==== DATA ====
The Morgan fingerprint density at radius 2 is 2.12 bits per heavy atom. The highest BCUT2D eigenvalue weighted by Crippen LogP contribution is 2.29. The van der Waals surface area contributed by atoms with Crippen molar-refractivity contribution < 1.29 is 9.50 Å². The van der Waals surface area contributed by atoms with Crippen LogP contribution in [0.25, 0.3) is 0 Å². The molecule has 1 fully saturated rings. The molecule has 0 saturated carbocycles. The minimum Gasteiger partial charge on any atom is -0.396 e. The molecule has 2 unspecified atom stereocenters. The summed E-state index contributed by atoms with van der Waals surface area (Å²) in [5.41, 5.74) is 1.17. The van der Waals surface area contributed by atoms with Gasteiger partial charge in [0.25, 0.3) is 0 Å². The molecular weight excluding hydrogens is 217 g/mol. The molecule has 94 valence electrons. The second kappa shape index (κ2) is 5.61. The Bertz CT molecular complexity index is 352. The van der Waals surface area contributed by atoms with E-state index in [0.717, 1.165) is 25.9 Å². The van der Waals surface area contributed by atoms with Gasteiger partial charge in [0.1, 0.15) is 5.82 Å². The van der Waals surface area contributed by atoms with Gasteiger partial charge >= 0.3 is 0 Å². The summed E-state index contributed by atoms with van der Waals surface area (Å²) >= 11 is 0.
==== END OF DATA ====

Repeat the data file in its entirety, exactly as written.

The Morgan fingerprint density at radius 2 is 2.12 bits per heavy atom. The highest BCUT2D eigenvalue weighted by Crippen LogP contribution is 2.29. The van der Waals surface area contributed by atoms with Crippen molar-refractivity contribution < 1.29 is 9.50 Å². The van der Waals surface area contributed by atoms with Crippen LogP contribution in [0.25, 0.3) is 0 Å². The molecule has 1 fully saturated rings. The molecule has 0 saturated carbocycles. The minimum Gasteiger partial charge on any atom is -0.396 e. The molecule has 2 unspecified atom stereocenters. The summed E-state index contributed by atoms with van der Waals surface area (Å²) in [5.41, 5.74) is 1.17. The van der Waals surface area contributed by atoms with Gasteiger partial charge in [0.25, 0.3) is 0 Å². The molecular weight excluding hydrogens is 217 g/mol. The molecule has 94 valence electrons. The second kappa shape index (κ2) is 5.61. The Bertz CT molecular complexity index is 352. The van der Waals surface area contributed by atoms with E-state index in [0.717, 1.165) is 25.9 Å². The van der Waals surface area contributed by atoms with Gasteiger partial charge in [0.1, 0.15) is 5.82 Å². The van der Waals surface area contributed by atoms with Gasteiger partial charge >= 0.3 is 0 Å². The summed E-state index contributed by atoms with van der Waals surface area (Å²) >= 11 is 0.